If we want to construct artificial machines that rival the capabilities of biological organisms, we should try to understand the principles by which complex natural “machines” such as plants and animals are created.
It is generally agreed, at least by scientists, that all natural organisms have been “designed” by the completely blind and random process of evolution. Through evolution, a population of organisms tends to become progressively better adapted to its environment via the mutation of genomes of individuals in the population, and the selection and more rapid reproduction of the fittest organisms in that population.
Harvard professor Martin Nowak a has written a lovely and elegant book describing the mathematics of evolutionary dynamics, using the ideas of evolutionary game theory; here is a video of Nowak describing evolutionary game theory at Harvard in 2004.
My own interest is not so much in analyzing evolution, but in exploiting it. If we understand evolution so well, shouldn’t we be able to use it to design useful machines?
Of course, humans have already for many centuries exploited evolution, using artificial selection to breed domesticated animals or cultivate useful plants.
But I am looking for something else: the design of artificial machines through artificial selection. Although it has never been a mainstream idea, computer scientists have pursued such dreams since the 1950’s. When I was in graduate school in the 1980’s, I loved reading John Holland’s seminal 1975 book “Adaptation in Natural and Artificial Systems.”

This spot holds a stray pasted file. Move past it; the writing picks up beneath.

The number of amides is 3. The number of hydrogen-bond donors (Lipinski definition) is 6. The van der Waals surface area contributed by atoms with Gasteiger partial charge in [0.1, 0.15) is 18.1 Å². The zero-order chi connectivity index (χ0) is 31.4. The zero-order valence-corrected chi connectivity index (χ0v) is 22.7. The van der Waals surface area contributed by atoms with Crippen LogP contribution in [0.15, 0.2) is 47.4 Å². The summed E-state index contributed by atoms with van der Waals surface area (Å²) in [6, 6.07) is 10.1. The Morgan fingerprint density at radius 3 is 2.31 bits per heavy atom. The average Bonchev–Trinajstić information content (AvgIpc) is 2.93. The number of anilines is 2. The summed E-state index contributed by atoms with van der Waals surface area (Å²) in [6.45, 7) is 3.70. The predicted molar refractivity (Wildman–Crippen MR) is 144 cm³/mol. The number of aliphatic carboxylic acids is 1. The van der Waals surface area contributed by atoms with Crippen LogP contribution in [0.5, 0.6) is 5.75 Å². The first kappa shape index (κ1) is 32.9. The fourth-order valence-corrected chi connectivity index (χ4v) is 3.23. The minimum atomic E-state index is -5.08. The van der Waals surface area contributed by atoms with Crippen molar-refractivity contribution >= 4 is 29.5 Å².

Holland and his students were deeply influential in popularizing the whole field of genetic algorithms.
Another important figure in the field is John Koza, who has advocated for many years one of the most important variants of genetic algorithms, which he calls “genetic programming.” In genetic programming, computer programs, typically written in Lisp, are evolved through a process that involves mutating the programs by altering or swapping branches of the computation tree representing the program.
Genetic programming and genetic algorithms more generally, have had considerable success creating interesting and useful systems and programs. Nevertheless, I think it is fair to say that these ideas are still considered “fringe” ideas in the scientific and engineering community, and they have not widely replaced more conventional software and hardware design strategies.
So what might be missing? I will begin discussing that in Part II.